to us was 

the absence 

of negative 






NIH Acupuncture Consensus Conference

This commentary is reprinted from the Nov/Dec 1997 newsletter of the National Council Against Health Fraud (NCAHF). The newsletter, along with other general articles and position papers, can be found at the NCAHF website.

The media announced that the National Institute of Health (NIH) had given its blessing to acupuncture following the November 3 to 5, 1997, NIH Consensus Conference. Some sources reported this story as “NIH approval of acupuncture.” To properly interpret this event one must first appreciate the nature of an NIH consensus statement. According to NIH, consensus statements are prepared by a non-advocate, non-Federal panel of experts based upon presentations and discussion at the conference. Such statements are not policy statements of the NIH or the Federal Government. Consensus, on any topic, represents a pooling of opinion. Expert opinion is always a combination of experience, interpretation, and ignorance. A new sound scientific study can cause sudden, dramatic shifts in consensus.

     NCAHF’s review of the consensus panel does not give us confidence that it substantially consisted of non-advocates, but even if it were, the conference presentations were clearly unbalanced. When NCAHF reviewed the literature on acupuncture up to 1989, it found a predominance of negative findings. Two major meta-analyses by Riet, et al. that covered the same time period found the same predominance of negative outcomes. The 1993 FDA review of acupuncture was also consistent with the negative findings. We are not aware of any major scientific findings since then that would change the view that acupuncture is mostly a powerful placebo and/or a psychological aid for managing behavioral disorders. The presentations at the conference only strengthened this view.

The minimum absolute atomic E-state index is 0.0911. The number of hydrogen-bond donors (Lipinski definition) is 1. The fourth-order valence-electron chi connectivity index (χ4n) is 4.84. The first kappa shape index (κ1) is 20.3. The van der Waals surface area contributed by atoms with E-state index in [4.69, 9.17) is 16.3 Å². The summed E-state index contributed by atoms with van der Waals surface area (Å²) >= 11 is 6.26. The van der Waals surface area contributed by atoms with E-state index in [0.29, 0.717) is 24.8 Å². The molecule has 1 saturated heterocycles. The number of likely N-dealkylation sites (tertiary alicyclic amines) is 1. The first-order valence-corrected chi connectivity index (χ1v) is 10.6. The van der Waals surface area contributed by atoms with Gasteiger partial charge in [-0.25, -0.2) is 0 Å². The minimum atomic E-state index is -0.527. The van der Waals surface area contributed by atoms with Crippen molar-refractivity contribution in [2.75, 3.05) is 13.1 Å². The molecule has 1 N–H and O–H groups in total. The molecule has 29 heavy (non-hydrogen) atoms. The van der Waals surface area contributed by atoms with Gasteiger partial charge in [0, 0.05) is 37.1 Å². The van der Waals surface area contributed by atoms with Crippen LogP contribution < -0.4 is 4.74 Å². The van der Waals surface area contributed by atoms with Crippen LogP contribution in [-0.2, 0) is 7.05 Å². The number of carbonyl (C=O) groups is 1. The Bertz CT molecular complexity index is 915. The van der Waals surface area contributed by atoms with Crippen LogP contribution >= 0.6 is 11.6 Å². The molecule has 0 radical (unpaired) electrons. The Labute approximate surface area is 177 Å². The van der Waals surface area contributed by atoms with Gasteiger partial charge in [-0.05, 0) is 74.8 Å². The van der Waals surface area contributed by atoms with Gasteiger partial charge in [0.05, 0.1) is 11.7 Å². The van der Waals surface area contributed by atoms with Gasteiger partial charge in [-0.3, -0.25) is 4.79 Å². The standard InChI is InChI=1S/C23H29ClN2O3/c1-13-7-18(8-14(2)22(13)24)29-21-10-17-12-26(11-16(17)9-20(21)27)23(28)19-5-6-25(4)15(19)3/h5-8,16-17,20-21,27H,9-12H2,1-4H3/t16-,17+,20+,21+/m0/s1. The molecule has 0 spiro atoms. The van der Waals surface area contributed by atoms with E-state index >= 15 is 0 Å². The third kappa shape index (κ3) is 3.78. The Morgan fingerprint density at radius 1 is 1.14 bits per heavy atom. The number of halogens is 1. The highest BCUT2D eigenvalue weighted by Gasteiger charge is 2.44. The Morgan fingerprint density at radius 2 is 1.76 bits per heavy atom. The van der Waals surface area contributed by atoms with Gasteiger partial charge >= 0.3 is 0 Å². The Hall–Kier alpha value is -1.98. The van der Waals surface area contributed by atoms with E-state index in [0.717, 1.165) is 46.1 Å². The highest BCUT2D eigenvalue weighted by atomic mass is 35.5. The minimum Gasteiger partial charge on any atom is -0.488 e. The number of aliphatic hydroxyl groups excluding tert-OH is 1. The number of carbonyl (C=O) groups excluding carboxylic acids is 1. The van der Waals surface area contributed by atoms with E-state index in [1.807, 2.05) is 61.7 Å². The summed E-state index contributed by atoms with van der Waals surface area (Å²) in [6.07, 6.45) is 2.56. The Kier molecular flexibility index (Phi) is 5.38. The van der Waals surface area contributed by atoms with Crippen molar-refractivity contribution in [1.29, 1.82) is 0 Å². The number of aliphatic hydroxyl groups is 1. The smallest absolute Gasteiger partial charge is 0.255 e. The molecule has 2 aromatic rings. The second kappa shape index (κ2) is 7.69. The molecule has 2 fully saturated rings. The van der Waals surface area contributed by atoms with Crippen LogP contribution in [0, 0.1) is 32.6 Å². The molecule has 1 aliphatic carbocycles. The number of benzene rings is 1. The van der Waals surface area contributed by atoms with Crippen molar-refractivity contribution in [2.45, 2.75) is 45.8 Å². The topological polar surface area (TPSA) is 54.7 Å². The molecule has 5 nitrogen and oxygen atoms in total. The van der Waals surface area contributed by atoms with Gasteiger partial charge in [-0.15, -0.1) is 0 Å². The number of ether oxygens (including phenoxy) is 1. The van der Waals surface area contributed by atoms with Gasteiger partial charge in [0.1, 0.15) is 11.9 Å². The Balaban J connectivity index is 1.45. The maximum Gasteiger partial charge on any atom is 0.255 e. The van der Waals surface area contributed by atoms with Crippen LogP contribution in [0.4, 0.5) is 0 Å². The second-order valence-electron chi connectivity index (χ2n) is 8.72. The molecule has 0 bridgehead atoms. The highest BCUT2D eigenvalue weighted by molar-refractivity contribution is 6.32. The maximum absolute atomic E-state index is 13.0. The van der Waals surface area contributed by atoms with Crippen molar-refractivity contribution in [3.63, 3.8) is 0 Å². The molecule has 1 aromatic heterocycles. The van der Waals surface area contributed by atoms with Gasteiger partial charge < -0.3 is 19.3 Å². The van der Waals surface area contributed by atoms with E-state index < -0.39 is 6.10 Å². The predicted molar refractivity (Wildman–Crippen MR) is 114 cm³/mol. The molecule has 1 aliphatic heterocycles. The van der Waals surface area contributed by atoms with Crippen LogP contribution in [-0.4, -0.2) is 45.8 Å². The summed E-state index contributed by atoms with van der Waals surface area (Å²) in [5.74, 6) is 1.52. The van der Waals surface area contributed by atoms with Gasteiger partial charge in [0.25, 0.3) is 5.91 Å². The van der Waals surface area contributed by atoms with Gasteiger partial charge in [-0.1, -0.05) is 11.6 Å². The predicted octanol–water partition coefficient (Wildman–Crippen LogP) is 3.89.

Most outstanding to us was the absence of negative reports. A balanced program would have contained a representative proportion of negative studies. An objective consensus panel functions much like a jury at a court trial. It bases its verdict upon the evidence that was presented. If one side fails to enter significant adverse data into evidence, the jury cannot be blamed for an erroneous conclusion. To us, the consensus conference appeared strongly biased toward putting the best face possible on acupuncture. The data suggest that acupuncture use by the public is diminishing. Was this a public relations event aimed at marketing acupuncture? The good name of NIH seems to be being abused more and more often to sell the public on the value of scientifically impoverished methods of health care.

      Two recent useful articles on acupuncture appeared in Priorities 9:3 (1997): “Not all acupuncture is quackupuncture,” by George Ulett, MD, PhD; and “A bird’s eye view of Chinese medicine,” by Jack Raso. Also, Jane Brody’s coverage of the conference was commendable [New York Times, Health, November 18, 1997].


Riet, et al. 1990. Meta-analysis: acupuncture on addiction; Brit. J. Gen. Pract. 40:379.

Riet, el al. 1990. Meta-analysis: acupuncture and pain. J Clin Epidemiology 43:1191.

Lytle, C. D. 1993. An Overview of Acupuncture. USDHHS, Public Health Service, FDA Center for Devices. Radiological Health, May.

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